82 Bruce to Curtin
Cablegram 196[A] LONDON, 25 November 1942, 2.40 p.m.
MOST IMMEDIATE FOR THE PRIME MINISTER PERSONAL HIMSELF ONLY MOST SECRT
MOST IMMEDIATE FOR THE PRIME MINISTER PERSONAL HIMSELF ONLY MOST SECRET
My telegram 193[A]  and Winch 28. 
At War Cabinet meeting on Monday evening the question of the return of the 9th Division was referred to but only incidentally by the Prime Minister and while he said that he was not very happy about the move and necessity of providing the shipping involved the assumption behind his observations was that the wishes of the Australian Government had to be respected and that necessary arrangements for transport of the Division were being proceeded with.
No discussion took place in War Cabinet on the matter. I was somewhat surprised at the line the Prime Minister took as I had heard unofficially just before going to the meeting that the President was very perturbed at the prospect of the return of the 9th Division to Australia and at the utilization of shipping involved. I also understood that being so perturbed about the matter the President had referred your letter to him  to the Combined Chiefs of Staff. I had imagined that the President would have conveyed to the Prime Minister the views he held and my anticipation was when the Prime Minister raised the question of the 9th Division in Cabinet he was going to elaborate the position down the lines that a further appeal should be made to the Australian Government to reconsider their decision. He however did not take this line, but his observations were an acquiescence, even if a somewhat reluctant one, in the return of the Division. I was accordingly somewhat surprised, after the episode in War Cabinet on Monday night, to see Winch 28. This communication the Prime Minister did not discuss with me and, in fact, I have only seen a copy of it within the last hour.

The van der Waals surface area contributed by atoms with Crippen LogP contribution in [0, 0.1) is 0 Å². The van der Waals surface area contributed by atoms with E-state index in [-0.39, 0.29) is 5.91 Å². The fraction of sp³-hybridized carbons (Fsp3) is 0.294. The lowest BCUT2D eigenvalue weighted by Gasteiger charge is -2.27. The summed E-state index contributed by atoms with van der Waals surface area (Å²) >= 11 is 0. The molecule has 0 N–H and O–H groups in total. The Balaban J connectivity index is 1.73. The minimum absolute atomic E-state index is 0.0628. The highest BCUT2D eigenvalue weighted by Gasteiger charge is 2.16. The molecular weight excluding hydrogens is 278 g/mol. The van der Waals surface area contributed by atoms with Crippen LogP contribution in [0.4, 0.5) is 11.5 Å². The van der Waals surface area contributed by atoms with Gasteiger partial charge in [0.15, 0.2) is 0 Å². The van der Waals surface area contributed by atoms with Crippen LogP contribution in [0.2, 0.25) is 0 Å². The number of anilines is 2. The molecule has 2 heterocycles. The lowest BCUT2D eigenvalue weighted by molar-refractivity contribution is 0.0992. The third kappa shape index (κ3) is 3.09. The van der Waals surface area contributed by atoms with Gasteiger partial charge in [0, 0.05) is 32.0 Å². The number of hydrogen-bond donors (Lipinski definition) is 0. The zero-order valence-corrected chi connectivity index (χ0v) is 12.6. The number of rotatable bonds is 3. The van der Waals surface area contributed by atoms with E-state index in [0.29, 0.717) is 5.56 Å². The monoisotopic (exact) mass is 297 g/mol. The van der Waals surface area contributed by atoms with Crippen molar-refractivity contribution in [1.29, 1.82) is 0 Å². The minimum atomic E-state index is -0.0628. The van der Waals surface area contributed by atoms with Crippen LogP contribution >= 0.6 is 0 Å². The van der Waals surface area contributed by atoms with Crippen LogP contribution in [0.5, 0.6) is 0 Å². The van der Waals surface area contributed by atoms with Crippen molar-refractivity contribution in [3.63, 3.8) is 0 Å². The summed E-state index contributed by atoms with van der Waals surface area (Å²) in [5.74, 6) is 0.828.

My own appreciation of the position is that Winch 28 was framed after discussion with the President, the contact between the President and Prime Minister being very close, much of it being conducted by the dangerous medium of wireless telephone.
My impression is that both the President and Prime Minister are very opposed to the withdrawal of the 9th Division. The Prime Minister however was not prepared to raise the issue with you.
Now, however, fortified by the President's attitude he has decided to do so, but basing himself to a considerable extent upon American views and wishes.
My anticipation is that you will receive, if you have not already done so, a communication from the President based on a report he will have received from the Combined Chiefs of Staff, making a further request to you with regard to the Division. 
On the Chiefs of Staff level here the position is that examination of provision of necessary shipping is proceeding on the basis of the return of both the Australian and New Zealand Divisions.
One disturbing factor is emerging in this examination. I gather that the transport people and Navy, in regard to escorts, are taking the line that the only practicable method of providing necessary shipping would be by utilization of giant liners. As these liners have little cargo space such utilization would mean that only personnel could be carried and the Division's equipment would have to be left in the Middle East. I understand that the view is taken that utilization of giant liners would be necessary even if priority were given to the 9th Division over the New Zealand Division (your telegram 10746 ).